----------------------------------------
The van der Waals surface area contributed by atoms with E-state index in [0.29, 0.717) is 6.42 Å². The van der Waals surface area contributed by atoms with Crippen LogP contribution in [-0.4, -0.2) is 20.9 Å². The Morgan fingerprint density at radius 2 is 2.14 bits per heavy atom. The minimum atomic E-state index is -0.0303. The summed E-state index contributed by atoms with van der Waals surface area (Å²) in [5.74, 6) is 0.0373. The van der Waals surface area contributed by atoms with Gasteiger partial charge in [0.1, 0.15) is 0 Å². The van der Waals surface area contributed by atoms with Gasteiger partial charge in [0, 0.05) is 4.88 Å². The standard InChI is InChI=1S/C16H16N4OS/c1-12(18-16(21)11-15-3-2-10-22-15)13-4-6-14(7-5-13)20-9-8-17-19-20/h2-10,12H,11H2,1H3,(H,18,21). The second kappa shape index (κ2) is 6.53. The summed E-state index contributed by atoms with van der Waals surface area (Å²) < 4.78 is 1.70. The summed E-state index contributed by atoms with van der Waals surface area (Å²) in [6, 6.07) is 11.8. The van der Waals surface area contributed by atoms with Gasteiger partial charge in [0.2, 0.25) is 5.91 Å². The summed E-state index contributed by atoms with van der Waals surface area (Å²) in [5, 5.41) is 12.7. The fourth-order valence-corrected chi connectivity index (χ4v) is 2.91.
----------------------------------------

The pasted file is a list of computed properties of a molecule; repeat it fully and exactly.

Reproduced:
The van der Waals surface area contributed by atoms with E-state index in [0.29, 0.717) is 6.42 Å². The van der Waals surface area contributed by atoms with Crippen LogP contribution in [-0.4, -0.2) is 20.9 Å². The Morgan fingerprint density at radius 2 is 2.14 bits per heavy atom. The minimum atomic E-state index is -0.0303. The summed E-state index contributed by atoms with van der Waals surface area (Å²) in [5.74, 6) is 0.0373. The van der Waals surface area contributed by atoms with Gasteiger partial charge in [0.1, 0.15) is 0 Å². The van der Waals surface area contributed by atoms with Gasteiger partial charge in [0, 0.05) is 4.88 Å². The standard InChI is InChI=1S/C16H16N4OS/c1-12(18-16(21)11-15-3-2-10-22-15)13-4-6-14(7-5-13)20-9-8-17-19-20/h2-10,12H,11H2,1H3,(H,18,21). The second kappa shape index (κ2) is 6.53. The summed E-state index contributed by atoms with van der Waals surface area (Å²) < 4.78 is 1.70. The summed E-state index contributed by atoms with van der Waals surface area (Å²) in [6, 6.07) is 11.8. The van der Waals surface area contributed by atoms with Gasteiger partial charge in [0.2, 0.25) is 5.91 Å². The summed E-state index contributed by atoms with van der Waals surface area (Å²) in [5, 5.41) is 12.7. The fourth-order valence-corrected chi connectivity index (χ4v) is 2.91.